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For Immediate Release: October 31, 2007
Media Contact: Percy D. Della - 916-654-4989

Solar Thermal Plant Accepted for Review


Sacramento - The California Energy Commission today accepted an application to build a solar thermal power plant -- the first large solar thermal facility proposed in 16 years.

By a vote of 4-0, the Energy Commission determined that the proposed 400-megawatt Ivanpah Solar Electric Generating System was data adequate - meaning the Commission has enough information to begin a yearlong licensing process. Immediately after accepting the application, the Commission named two panel members to make up the committee that would lead the 12-month review and assure that requirements of the California Environmental Quality Act are met.

Commissioner Jeffery Byron will be presiding member, with Vice-Chairman James D. Boyd as associate member.

The Ivanpah Solar Electric Generating System is a project to develop three solar thermal power plants and shared facilities near Ivanpah Dry Lake in San Bernardino County, on land managed by the Bureau of Land Management (BLM). The Energy Commission and the BLM have entered into an agreement for a joint review of thermal projects above 50 megawatts on federal land.

If licensed, the proposed project would be constructed in three phases: two 100-megawatt (MW) phases (known as Ivanpah 1 and Ivanpah 2) and a 200-MW phase (Ivanpah 3). The three plants are collectively referred to as the Ivanpah Solar Electric Generating System (ISEGS) and would be located in the Mojave Desert close to the California-Nevada border.

The ISEGS includes three solar concentrating thermal power plants, based on distributed power tower and heliostat mirror technology, in which heliostat (mirror) fields focus solar energy on power tower receivers near the center of each heliostat array. The total area required for all three phases would be 3,400-acres (or 5.3 square miles).

If approved by the Commission, construction of the project is expected to begin in early 2009, and targeted for completion in late 2012.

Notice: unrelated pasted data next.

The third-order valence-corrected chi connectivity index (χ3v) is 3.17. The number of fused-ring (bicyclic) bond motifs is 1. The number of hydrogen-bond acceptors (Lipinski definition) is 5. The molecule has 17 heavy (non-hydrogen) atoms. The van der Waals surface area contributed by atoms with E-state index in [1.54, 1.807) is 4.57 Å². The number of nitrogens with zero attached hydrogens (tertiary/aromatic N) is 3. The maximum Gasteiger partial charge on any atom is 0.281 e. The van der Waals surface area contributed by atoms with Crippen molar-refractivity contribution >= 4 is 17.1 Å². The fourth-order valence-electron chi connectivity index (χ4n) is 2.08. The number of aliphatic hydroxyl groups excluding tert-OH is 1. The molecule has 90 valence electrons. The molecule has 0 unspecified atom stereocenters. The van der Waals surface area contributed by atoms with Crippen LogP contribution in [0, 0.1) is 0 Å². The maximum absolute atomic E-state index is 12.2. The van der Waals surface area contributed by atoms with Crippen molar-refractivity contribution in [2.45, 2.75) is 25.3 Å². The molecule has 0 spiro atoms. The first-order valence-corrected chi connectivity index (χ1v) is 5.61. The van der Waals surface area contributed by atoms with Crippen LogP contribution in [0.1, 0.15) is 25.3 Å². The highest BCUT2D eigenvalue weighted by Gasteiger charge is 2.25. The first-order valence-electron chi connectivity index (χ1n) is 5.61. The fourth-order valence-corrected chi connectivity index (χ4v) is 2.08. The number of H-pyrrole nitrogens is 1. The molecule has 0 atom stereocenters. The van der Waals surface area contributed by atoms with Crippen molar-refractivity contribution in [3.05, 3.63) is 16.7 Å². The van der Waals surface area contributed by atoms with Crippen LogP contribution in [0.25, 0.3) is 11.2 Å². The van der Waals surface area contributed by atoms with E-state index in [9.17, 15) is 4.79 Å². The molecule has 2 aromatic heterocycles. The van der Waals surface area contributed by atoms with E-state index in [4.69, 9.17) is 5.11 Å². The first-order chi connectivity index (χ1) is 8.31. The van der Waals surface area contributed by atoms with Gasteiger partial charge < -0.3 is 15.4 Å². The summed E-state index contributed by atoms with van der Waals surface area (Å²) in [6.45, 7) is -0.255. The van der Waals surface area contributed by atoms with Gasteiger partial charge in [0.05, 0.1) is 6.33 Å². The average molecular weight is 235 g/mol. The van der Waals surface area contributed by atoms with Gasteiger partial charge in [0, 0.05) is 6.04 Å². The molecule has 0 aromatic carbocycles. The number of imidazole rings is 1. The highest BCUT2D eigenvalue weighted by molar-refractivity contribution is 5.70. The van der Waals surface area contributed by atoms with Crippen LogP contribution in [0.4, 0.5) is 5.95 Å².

Throughout the project's 12-month licensing process, the Energy Commission will conduct public workshops and hearings in San Bernardino County regarding the proposed plan to determine whether it should be approved for construction and operation and under what set of conditions. More information on the Ivanpah Solar Electric Generating System is available on the Energy Commission website at:

http://www.energy.ca.gov/sitingcases/ivanpah

Currently, there are three thermal projects totaling 627 MW being reviewed by the Commission. Another 3870 MW from 12 solar thermal projects have announced their intention but have not applied to build.

The last large solar thermal facilities in California were the nine Solar Energy Generating Station (SEGS) projects built in the Mojave Desert area.

They came on line between 1984 to 1990 and totaled 354 MW of electric generating capacity. The Commission reviewed three more SEGS projects, the last one filing an application in 1991. One was approved but never completed construction; the Commission terminated the proceedings for the other two.

Since deregulation occurred in 1998, the Energy Commission has licensed or given small power plant exemptions to 63 power plants, totaling 23,546 MW. Forty licensed power plants are in operation, producing 13,087 MW. Since Governor Schwarzenegger took office, 18 of these power plants, totaling 6,913 MW, have been approved. In addition, 18 power plant projects are active in the Energy Commission's review process, representing 7329 MW. More information about Energy Commission power plant projects is available at: http://www.energy.ca.gov/sitingcases/all_projects.html.

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